Another point worth mentioning is that in the realm of existing research investigating dropout phenomena, the predominant focus has been on studying dropout behavior, with only a limited number of studies, such as Findeisen et al. (2022), delving into the exploration of dropout intentions. Our current research uniquely directs its attention to the nuanced analysis of dropout intention throughout vocational training. This emphasis is grounded in the recognition that dropout behavior represents a singular event, while dropout intention unfolds through a developmental process. Investigating dropout intention facilitates the early identification of individuals contemplating program departure, enabling timely interventions to preempt actual dropout. Moreover, recognizing dropout intention as a predictive indicator of future behavior empowers institutions to proactively address factors contributing to dropout rates and finally reduce dropout rates. The dynamic nature of decision-making is encapsulated by studying dropout intention, providing a comprehensive understanding of evolving reasons behind the decision to stay or leave a program.

To delve deeper into this relationship between vocational competence and dropout intention, we employ standardized and objective testing to assess vocational competence across three measurement points. This longitudinal design proves particularly valuable for gaining insights into the temporal aspects of the relationship between vocational competence and dropout intention throughout the training progression. Additionally, we distinguish vocational competence into two dimensions–domain-specific and domain-linked competence. Similarly, we categorize dropout intentions into four distinct directions: upwards, downwards, company change, and occupation change. The domain in which we conducted our analysis on the relationship between vocational competence and dropout intention is economics occupations (Kaufmännische Ausbildungsberufe). These training occupations in Germany are focused on providing individuals with skills and knowledge in business and management. Examples of "kaufmännische Ausbildungsberufe" include roles such as "Kaufmann/-frau im Einzelhandel" (Retail Salesperson), "Kaufmann/-frau für Büromanagement" (Office Management trainees), and "Industriekaufmann/-frau" (Industrial Trainees). The training typically covers areas like business administration, office management, and commerce, preparing individuals for roles in various sectors of the business world (Brötz and Kaiser 2015). On the one hand, as reported in the National Education Report (2022), while the number of dual graduates with non-German nationality increased between 2017 and 2020, trends within the German dual system reveal a decline in the number of graduates across all considered occupational groups in 2020, including in commercial occupations. On the other hand, according to Statistisches Bundesamt (2023), commercial training occupations were among the most popular training occupations in 2022, the most common assigned training contracts correspond to the occupation of "Kaufmann/-frau im Einzelhandel" (Retail Salesperson). Following closely is "Kaufmann/-frau für Büromanagement" (Office Management Clerk), and in the 7th position is the occupation of "Industriekaufmann/-frau" (Industrial Clerk). The reported statistics emphasize the importance of understanding the factors contributing to dropout intentions and addressing potential challenges or issues leading to a decrease in the number of graduates in commercial training occupations in Germany, considering their prevalence and significance in the training landscape.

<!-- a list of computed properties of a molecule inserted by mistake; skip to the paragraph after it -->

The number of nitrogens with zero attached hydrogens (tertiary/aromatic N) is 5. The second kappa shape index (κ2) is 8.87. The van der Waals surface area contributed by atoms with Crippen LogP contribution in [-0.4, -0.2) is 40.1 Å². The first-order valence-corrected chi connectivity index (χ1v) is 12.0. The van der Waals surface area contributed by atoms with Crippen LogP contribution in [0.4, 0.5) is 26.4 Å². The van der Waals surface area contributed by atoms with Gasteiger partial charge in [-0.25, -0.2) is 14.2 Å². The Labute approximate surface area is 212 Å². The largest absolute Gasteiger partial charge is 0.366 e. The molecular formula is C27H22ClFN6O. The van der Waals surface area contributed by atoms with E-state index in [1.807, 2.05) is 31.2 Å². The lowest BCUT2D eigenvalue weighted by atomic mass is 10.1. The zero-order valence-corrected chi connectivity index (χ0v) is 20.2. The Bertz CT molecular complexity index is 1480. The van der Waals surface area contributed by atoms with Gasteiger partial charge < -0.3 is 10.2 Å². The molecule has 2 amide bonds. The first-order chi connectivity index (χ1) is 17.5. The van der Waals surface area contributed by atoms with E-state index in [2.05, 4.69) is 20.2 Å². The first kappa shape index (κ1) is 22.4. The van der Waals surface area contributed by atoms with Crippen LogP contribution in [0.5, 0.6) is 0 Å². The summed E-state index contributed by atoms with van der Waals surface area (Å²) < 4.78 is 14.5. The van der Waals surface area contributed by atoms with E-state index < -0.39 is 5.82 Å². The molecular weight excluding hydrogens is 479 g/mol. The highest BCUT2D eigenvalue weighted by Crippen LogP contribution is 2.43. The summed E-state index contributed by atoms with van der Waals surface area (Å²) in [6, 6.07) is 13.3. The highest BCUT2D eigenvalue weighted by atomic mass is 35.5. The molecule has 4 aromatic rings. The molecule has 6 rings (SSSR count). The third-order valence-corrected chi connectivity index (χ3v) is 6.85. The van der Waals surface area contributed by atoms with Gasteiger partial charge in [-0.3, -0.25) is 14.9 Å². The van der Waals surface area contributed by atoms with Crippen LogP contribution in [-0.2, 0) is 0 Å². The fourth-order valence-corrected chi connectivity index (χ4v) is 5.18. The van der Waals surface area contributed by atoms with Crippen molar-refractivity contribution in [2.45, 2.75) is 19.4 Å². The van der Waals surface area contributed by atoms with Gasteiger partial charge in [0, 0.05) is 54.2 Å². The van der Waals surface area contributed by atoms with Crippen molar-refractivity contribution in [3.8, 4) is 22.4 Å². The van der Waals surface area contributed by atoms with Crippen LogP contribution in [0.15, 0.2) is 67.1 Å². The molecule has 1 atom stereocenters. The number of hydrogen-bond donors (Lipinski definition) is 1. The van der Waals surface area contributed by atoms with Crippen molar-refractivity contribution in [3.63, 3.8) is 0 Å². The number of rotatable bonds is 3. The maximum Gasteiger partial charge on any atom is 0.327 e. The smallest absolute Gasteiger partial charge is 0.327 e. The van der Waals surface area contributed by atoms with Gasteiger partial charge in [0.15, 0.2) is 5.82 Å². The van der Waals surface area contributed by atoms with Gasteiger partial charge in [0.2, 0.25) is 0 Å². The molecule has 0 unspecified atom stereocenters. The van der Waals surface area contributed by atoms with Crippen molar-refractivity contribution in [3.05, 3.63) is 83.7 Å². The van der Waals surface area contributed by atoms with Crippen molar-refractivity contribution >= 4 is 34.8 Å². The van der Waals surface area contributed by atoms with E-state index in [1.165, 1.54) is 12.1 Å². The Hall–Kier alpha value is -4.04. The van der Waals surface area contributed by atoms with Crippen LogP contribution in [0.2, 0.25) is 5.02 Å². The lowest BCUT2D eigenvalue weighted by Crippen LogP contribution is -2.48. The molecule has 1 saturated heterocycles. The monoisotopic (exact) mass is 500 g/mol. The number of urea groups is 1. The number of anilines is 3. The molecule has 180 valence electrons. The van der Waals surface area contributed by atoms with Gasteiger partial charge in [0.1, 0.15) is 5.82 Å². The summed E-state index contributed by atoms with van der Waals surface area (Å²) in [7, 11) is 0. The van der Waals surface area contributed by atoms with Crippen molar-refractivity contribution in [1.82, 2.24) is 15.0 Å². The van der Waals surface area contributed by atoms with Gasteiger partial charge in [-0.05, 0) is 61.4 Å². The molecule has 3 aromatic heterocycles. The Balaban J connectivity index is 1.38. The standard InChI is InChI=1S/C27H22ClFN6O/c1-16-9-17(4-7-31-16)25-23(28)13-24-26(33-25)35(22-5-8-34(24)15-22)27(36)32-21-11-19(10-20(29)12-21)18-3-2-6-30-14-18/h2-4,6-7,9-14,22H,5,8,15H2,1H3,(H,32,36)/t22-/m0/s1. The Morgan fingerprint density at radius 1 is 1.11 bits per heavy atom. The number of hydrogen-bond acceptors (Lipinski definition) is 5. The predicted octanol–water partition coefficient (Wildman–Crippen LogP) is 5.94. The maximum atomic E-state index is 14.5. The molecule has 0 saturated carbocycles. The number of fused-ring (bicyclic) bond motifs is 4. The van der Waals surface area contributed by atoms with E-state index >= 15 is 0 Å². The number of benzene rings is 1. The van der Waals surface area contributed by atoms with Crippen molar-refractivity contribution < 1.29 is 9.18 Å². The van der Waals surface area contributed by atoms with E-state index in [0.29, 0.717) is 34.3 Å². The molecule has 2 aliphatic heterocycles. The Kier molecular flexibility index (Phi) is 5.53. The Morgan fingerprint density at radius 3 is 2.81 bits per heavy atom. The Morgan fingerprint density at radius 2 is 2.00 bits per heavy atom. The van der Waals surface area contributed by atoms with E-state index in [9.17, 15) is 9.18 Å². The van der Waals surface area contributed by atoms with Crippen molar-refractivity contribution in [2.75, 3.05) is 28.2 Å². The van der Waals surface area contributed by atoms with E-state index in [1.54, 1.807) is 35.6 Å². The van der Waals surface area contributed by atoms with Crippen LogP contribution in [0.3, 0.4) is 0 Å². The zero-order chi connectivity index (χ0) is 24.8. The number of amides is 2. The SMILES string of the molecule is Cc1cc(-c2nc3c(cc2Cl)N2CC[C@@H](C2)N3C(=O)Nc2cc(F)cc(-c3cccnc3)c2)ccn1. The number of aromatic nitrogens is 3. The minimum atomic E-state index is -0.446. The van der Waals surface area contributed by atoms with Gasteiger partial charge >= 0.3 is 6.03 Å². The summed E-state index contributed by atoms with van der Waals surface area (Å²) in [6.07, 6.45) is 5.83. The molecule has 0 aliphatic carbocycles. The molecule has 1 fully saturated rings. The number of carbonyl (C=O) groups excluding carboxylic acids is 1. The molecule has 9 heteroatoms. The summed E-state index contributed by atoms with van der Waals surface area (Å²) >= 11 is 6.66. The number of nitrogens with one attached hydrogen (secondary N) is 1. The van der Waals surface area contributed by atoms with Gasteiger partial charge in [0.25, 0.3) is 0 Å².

Theoretical grounding

Two dimensions of vocational competence

In this section, we will delineate the construct of vocational competence. In the first step, we will establish the boundaries of vocational competence in our research, determining what is to be included and excluded. Subsequently, in the second step, we will model the dimensionality of vocational competence.

In the German-speaking context, Heinrich Roth (1971) identified three sub-competencies within the framework of professional action competence (known as "berufliche Handlungskompetenz" in Germany): vocational competence, social competence, and personal competence. Expanding beyond cognitive aspects, Weinert (2001) includes motivational orientations, attitudes, tendencies, and expectations in his competence concept within the discussion of professional action competence. Professional action competence enables individuals to act in an appropriately considered and individually and socially responsible manner in professional situations, aligning with the primary goal of VET (Hensge et al. 2009). This encompasses not only vocational competence but also interdisciplinary key competencies and motivational facets. However, in this research, to maintain occupational relevance, we focus specifically on vocational competence. Consistent with Klieme et al. (2008), we define competence as cognitive dispositions that functionally relate to situations and demands in specific domains. The scope of these domains or relevant situations can range from highly specific competencies in narrow domains to broadly conceptualized key competencies. The vocational competence construct used in this study is limited to a specific occupational domain.